Contact FreedomWorks

111 K Street NE
Suite 600
Washington, DC 20002

  • Toll Free 1.888.564.6273
  • Local 202.783.3870
WATCH NOWTrump's SCOTUS List, Football Is Back, & Laundry Problems | Pardon the DisruptionWatch Here


Southern California Port Strikes Costing $1 Billion per Day

At the end of November, a workers’ strike closed the ports of Los Angeles and Long Beach California. Workers from the International Longshore and Warehouse Union walked off the job on November 27, and nearly all container terminals were closed. Approximately 40% of the nation’s imports are handled at these ports, and it is vital to the region’s economy. The port of Los Angeles handles the most container traffic in the United States, followed by Long Beach. By having ships deported to other ports, there were very real fears that the region would be adversely effected. 

Steve Getzug, a spokesman for the Harbor Employers Association, which represents the terminal operators said “Anyone connected with the shipping chain is not drawing a paycheck today, because of the actions of some of the highest-paid clerical workers in America.” Negotiations with these workers has stalled for two years, triggering a walkout of around 600 clerical employees.  "Cargo continues to back up and concern is mounting throughout the worldwide logistics chain," Port of Los Angeles spokesman Phillip Sanfield said. "We need resolution to prevent further economic damage."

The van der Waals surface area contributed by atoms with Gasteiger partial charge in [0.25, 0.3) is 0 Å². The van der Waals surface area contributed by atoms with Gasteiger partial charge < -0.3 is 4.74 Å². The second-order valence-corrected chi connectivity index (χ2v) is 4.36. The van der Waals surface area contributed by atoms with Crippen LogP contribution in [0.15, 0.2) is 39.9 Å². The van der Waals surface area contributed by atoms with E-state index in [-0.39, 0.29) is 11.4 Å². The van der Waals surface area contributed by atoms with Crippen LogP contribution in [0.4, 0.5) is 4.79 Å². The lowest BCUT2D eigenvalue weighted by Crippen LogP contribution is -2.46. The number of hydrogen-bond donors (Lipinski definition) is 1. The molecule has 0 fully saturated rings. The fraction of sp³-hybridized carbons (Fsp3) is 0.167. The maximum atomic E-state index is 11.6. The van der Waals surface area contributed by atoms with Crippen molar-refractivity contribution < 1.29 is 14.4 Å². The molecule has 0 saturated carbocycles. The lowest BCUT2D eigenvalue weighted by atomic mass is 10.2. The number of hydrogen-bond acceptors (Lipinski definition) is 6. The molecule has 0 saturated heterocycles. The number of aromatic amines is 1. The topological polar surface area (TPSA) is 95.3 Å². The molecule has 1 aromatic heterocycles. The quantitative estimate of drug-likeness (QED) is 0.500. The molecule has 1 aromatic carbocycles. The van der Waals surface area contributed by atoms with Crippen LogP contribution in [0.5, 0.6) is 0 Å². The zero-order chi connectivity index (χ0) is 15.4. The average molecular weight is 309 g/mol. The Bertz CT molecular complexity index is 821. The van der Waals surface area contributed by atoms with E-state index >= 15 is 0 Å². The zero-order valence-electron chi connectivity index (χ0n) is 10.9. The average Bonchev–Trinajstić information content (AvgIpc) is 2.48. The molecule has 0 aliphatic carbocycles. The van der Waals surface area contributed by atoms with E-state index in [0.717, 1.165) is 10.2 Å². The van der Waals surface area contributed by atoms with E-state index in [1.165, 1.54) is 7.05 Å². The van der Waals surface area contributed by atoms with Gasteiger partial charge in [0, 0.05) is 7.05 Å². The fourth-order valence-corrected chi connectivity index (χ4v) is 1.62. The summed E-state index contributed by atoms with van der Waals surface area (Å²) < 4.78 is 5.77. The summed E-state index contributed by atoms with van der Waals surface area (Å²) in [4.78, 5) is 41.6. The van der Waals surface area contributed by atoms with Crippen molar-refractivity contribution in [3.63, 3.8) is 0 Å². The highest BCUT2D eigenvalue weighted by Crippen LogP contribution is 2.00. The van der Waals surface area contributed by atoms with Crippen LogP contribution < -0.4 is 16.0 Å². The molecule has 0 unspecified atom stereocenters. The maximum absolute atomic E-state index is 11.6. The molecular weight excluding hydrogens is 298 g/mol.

Los Angeles Mayor Villaraigosa sent a message to union leader Jon Fageau, Jr. and employer negotiator Stephen L. Berry saying that the strike is "costing our local economy billions of dollars. The cost is too great to continue down this failed path.” Now, trade groups led by the National Retail Federation have asked President Barack Obama and members of Congress to intervene. The group has estimated that the strike is costing $1 billion per day.  

The loss of jobs and revenue would be serious in any economy, but is even more serious in this situation, given California’s weak economy. With repercussions that could impact the entire supply chain of the United States, we can only hope that this is resolved quickly...and without requiring involvement from the nanny state government.